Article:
The Phaserl


Is this What Hit Housing in San Francisco, Manhattan, and Miami? Suddenly, Foreign Investors Pull Back…

by Wolf Richter, Wolf Street:

Chinese investors buy fewer homes in the US.

Oh no, we thought when we read the report from the National Association of Realtors. Not now! Not when there’s a huge unstoppable condo glut building up in the teetering housing markets of San Francisco, Manhattan, and Miami, when sales and prices are already dropping. Foreign investors are now needed more than ever to absorb this new high-end inventory and bail out these markets.

That’s what everyone has been praying for. The last thing we need is for Chinese investors to stay away from San Francisco and Manhattan; and Canadian, European, and Latin American investors to stay away from Miami.

But that’s what they’re starting to do – for the first time since the Financial Crisis.

The data for the just released NAR report is based on a survey of 5,960 realtors that covered “transactions with international clients during the 12-month period between April 2015 and March 2016.

In total, foreign buyers purchased $102.6 billion of residential properties, down 1.3% from the same period last year. They bought 214,885 housing units, and that was up 2.8%. But there are two categories of foreign buyers in the report: resident foreign buyers and non-resident foreign buyers:

Sales to resident foreign buyers – the “recent immigrant foreigners” who live and work in the US – rose to 126,300 housing units, the highest on record, after having fallen in the prior year. And the amount they spent jumped to a record $59 billion.

But sales to non-resident foreign buyers – investors who don’t bother to move in – dropped 11% to 88,500 housing units, the lowest since the Financial Crisis. That’s down 25% from the record year 2014. And the amount they spent plunged 19% to $44 billion, the lowest since 2013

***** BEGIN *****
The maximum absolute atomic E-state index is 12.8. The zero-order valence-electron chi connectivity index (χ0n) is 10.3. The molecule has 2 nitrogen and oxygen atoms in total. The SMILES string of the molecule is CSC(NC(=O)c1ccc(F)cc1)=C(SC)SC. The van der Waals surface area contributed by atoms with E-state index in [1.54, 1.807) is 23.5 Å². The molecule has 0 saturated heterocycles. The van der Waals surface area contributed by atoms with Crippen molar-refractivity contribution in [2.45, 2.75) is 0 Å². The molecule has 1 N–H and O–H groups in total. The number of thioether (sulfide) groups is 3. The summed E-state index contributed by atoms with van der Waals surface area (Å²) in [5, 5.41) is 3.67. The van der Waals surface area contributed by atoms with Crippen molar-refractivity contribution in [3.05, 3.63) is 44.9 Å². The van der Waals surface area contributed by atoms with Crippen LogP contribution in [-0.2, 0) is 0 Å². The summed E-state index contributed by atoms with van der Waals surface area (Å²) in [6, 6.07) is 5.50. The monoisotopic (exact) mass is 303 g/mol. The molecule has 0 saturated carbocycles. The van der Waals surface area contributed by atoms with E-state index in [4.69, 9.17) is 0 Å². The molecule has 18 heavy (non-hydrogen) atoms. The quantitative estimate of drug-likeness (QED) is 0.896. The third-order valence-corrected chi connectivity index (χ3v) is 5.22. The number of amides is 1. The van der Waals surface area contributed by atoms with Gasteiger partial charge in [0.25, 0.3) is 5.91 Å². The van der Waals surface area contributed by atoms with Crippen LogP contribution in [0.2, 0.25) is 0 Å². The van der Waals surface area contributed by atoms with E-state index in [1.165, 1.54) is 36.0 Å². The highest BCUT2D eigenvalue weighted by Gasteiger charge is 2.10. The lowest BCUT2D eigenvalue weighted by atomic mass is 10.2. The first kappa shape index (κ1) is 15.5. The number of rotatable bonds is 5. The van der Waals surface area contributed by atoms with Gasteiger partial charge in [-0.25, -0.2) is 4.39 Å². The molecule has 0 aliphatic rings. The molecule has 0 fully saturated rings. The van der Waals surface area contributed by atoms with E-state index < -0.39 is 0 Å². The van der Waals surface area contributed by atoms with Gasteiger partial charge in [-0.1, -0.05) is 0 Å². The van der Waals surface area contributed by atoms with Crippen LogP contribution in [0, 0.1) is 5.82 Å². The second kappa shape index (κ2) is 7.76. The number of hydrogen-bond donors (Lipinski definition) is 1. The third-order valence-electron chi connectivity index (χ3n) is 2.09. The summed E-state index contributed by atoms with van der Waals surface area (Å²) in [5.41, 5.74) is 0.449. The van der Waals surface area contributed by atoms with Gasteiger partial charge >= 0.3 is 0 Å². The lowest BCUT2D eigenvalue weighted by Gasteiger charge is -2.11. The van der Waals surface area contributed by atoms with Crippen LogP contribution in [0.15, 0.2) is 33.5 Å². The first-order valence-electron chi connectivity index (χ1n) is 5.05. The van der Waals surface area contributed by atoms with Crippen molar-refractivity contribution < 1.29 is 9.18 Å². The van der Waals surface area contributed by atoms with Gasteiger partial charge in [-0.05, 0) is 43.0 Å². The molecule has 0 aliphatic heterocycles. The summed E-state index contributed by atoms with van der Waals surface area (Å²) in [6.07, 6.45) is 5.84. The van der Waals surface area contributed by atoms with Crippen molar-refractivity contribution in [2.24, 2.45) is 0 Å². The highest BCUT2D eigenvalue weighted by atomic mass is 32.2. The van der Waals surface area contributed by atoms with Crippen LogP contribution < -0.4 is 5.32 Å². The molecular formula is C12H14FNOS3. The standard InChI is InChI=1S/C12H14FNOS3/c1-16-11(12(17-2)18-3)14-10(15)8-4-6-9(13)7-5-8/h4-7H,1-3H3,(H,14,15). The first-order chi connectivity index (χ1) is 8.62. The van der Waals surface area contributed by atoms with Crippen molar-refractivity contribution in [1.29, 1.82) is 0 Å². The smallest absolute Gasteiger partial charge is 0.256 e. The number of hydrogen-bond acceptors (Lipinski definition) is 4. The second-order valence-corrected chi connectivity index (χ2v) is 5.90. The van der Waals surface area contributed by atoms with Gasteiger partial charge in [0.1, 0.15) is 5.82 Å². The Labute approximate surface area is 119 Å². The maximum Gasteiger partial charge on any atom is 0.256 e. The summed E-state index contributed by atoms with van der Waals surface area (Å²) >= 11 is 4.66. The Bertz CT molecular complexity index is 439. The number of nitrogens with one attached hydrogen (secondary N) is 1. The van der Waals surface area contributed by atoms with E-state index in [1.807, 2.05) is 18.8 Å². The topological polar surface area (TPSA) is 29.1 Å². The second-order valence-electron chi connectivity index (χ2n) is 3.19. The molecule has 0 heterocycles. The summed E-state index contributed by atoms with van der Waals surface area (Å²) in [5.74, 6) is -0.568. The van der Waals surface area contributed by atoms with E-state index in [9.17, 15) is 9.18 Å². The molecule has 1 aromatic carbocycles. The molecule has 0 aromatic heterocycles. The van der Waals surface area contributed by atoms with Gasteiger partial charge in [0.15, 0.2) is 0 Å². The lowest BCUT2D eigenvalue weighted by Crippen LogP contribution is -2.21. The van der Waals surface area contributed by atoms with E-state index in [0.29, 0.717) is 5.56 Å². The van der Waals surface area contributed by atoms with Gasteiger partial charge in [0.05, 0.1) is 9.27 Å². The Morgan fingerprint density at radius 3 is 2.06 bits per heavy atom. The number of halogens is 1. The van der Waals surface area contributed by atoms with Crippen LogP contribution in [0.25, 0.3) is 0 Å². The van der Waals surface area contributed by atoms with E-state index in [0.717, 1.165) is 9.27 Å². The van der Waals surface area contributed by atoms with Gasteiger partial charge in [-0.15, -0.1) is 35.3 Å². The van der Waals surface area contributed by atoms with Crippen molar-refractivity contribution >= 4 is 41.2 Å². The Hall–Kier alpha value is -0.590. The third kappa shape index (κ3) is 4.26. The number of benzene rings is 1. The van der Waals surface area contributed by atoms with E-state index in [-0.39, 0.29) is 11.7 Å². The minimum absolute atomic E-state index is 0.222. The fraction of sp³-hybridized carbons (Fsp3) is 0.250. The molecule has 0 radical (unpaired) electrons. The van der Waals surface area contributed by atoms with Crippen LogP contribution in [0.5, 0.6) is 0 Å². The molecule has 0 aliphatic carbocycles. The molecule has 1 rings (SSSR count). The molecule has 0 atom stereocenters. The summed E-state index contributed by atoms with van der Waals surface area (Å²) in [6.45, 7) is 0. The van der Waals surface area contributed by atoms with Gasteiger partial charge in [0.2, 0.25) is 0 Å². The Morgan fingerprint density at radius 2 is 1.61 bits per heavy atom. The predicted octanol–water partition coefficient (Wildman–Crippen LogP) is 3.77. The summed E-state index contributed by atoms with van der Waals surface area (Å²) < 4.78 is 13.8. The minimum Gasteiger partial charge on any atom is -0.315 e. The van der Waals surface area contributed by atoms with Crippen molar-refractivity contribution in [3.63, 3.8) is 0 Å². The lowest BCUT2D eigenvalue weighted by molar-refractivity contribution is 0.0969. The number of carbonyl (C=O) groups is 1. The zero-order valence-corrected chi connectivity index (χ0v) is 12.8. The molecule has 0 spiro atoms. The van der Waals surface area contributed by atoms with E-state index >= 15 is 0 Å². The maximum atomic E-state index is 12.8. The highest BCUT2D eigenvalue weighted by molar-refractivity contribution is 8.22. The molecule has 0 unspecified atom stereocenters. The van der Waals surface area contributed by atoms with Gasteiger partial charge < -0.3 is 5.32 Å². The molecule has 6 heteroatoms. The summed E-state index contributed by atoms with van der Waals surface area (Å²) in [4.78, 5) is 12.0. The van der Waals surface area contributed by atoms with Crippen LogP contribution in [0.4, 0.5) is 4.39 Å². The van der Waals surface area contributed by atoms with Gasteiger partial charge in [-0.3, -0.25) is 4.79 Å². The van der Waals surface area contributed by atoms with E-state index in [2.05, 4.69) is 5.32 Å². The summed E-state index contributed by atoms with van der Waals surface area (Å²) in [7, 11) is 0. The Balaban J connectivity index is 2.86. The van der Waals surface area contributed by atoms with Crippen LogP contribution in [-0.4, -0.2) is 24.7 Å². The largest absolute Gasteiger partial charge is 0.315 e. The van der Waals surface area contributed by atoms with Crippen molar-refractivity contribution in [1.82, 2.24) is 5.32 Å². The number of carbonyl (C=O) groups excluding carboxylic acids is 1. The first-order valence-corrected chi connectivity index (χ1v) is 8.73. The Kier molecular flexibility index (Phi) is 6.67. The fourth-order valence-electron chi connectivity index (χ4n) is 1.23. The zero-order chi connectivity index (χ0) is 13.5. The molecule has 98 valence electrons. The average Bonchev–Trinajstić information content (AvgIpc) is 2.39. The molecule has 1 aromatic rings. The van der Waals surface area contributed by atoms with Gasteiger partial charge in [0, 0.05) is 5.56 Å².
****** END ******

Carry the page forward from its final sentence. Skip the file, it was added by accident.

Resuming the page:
In the press release, NAR chief economist Lawrence Yun explained it this way:

“Weaker economic growth throughout the world, devalued foreign currencies and financial market turbulence combined to present significant challenges for foreign buyers over the past year.”

These foreign investors are confronted with a dual problem:

Home prices in the US overall, according to the NAR, rose 6% year-over-year in March just before the survey was taken.

And the currencies of the countries where these foreign buyers obtained their wealth have declined or plunged, which made buying properties in US dollars much more expensive for them.

This led to a peculiar situation for these buyers, according to Yun:

“Led by Venezuela (45%) and Brazil (24%), at least eight countries, including China and Canada, saw double-digit percent increases in the median sales price of a U.S. existing-home when measured in their country’s currency.”

Who are the biggest buyers? The Chinese. For this report, “China” includes Mainland China, Hong Kong, and Taiwan. They bought expensive homes with a median price of $542,084. In total, they spent $27.3 billion, down 4.5% from a year ago. And the number of homes they bought plunged 15% to 29,195.

So who is going to bail out the San Francisco and Manhattan housing markets, steeped in an epic condo glut? No one knows.

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